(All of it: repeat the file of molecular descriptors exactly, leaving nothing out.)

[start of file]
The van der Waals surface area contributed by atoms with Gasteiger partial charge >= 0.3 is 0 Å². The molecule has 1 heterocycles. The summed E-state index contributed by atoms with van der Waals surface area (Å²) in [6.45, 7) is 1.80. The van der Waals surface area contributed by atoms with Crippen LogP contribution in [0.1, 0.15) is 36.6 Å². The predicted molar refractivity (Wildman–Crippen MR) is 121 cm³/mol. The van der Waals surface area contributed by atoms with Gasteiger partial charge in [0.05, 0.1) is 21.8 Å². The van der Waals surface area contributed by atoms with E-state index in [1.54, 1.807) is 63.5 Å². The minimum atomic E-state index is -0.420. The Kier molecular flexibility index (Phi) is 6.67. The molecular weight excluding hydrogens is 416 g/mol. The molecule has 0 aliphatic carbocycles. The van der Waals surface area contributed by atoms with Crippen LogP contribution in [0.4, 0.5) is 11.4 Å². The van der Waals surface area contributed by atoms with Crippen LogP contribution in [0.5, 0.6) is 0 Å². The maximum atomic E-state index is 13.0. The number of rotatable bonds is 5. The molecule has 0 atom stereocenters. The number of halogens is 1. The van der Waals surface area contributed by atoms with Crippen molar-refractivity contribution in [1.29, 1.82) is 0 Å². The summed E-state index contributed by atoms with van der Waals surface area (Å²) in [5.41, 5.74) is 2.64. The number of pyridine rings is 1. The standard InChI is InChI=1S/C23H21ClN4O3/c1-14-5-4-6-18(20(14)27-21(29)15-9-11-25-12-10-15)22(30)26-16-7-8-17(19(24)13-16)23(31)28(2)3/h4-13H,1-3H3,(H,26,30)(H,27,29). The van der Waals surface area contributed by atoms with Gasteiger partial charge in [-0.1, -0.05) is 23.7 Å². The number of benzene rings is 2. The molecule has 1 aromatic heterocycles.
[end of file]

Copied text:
The van der Waals surface area contributed by atoms with Gasteiger partial charge >= 0.3 is 0 Å². The molecule has 1 heterocycles. The summed E-state index contributed by atoms with van der Waals surface area (Å²) in [6.45, 7) is 1.80. The van der Waals surface area contributed by atoms with Crippen LogP contribution in [0.1, 0.15) is 36.6 Å². The predicted molar refractivity (Wildman–Crippen MR) is 121 cm³/mol. The van der Waals surface area contributed by atoms with Gasteiger partial charge in [0.05, 0.1) is 21.8 Å². The van der Waals surface area contributed by atoms with E-state index in [1.54, 1.807) is 63.5 Å². The minimum atomic E-state index is -0.420. The Kier molecular flexibility index (Phi) is 6.67. The molecular weight excluding hydrogens is 416 g/mol. The molecule has 0 aliphatic carbocycles. The van der Waals surface area contributed by atoms with Crippen LogP contribution in [0.4, 0.5) is 11.4 Å². The van der Waals surface area contributed by atoms with Crippen LogP contribution in [0.5, 0.6) is 0 Å². The maximum atomic E-state index is 13.0. The number of rotatable bonds is 5. The molecule has 0 atom stereocenters. The number of halogens is 1. The van der Waals surface area contributed by atoms with Crippen molar-refractivity contribution in [1.29, 1.82) is 0 Å². The summed E-state index contributed by atoms with van der Waals surface area (Å²) in [5.41, 5.74) is 2.64. The number of pyridine rings is 1. The standard InChI is InChI=1S/C23H21ClN4O3/c1-14-5-4-6-18(20(14)27-21(29)15-9-11-25-12-10-15)22(30)26-16-7-8-17(19(24)13-16)23(31)28(2)3/h4-13H,1-3H3,(H,26,30)(H,27,29). The van der Waals surface area contributed by atoms with Gasteiger partial charge in [-0.1, -0.05) is 23.7 Å². The number of benzene rings is 2. The molecule has 1 aromatic heterocycles.